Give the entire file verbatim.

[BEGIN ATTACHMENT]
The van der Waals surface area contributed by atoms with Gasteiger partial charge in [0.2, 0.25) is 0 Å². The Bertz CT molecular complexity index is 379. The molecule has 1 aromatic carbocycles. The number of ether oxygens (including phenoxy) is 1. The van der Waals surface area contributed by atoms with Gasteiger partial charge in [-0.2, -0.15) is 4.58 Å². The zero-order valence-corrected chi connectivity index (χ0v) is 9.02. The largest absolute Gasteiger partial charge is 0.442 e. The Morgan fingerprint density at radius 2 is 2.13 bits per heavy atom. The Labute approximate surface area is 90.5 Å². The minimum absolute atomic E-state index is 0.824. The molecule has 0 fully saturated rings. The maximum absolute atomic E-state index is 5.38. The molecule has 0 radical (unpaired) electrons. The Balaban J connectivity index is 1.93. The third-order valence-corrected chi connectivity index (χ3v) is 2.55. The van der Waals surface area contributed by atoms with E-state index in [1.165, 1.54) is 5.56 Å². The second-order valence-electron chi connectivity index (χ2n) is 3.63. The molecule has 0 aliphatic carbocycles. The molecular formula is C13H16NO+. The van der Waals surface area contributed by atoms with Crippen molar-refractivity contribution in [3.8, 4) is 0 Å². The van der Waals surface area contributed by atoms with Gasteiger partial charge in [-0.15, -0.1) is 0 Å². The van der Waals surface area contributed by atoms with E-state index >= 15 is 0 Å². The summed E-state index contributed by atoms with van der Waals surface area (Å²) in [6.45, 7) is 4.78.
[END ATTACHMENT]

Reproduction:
The van der Waals surface area contributed by atoms with Gasteiger partial charge in [0.2, 0.25) is 0 Å². The Bertz CT molecular complexity index is 379. The molecule has 1 aromatic carbocycles. The number of ether oxygens (including phenoxy) is 1. The van der Waals surface area contributed by atoms with Gasteiger partial charge in [-0.2, -0.15) is 4.58 Å². The zero-order valence-corrected chi connectivity index (χ0v) is 9.02. The largest absolute Gasteiger partial charge is 0.442 e. The Morgan fingerprint density at radius 2 is 2.13 bits per heavy atom. The Labute approximate surface area is 90.5 Å². The minimum absolute atomic E-state index is 0.824. The molecule has 0 fully saturated rings. The maximum absolute atomic E-state index is 5.38. The molecule has 0 radical (unpaired) electrons. The Balaban J connectivity index is 1.93. The third-order valence-corrected chi connectivity index (χ3v) is 2.55. The van der Waals surface area contributed by atoms with E-state index in [1.165, 1.54) is 5.56 Å². The second-order valence-electron chi connectivity index (χ2n) is 3.63. The molecule has 0 aliphatic carbocycles. The molecular formula is C13H16NO+. The van der Waals surface area contributed by atoms with Crippen molar-refractivity contribution in [3.8, 4) is 0 Å². The van der Waals surface area contributed by atoms with Gasteiger partial charge in [-0.15, -0.1) is 0 Å². The van der Waals surface area contributed by atoms with E-state index >= 15 is 0 Å². The summed E-state index contributed by atoms with van der Waals surface area (Å²) in [6.45, 7) is 4.78.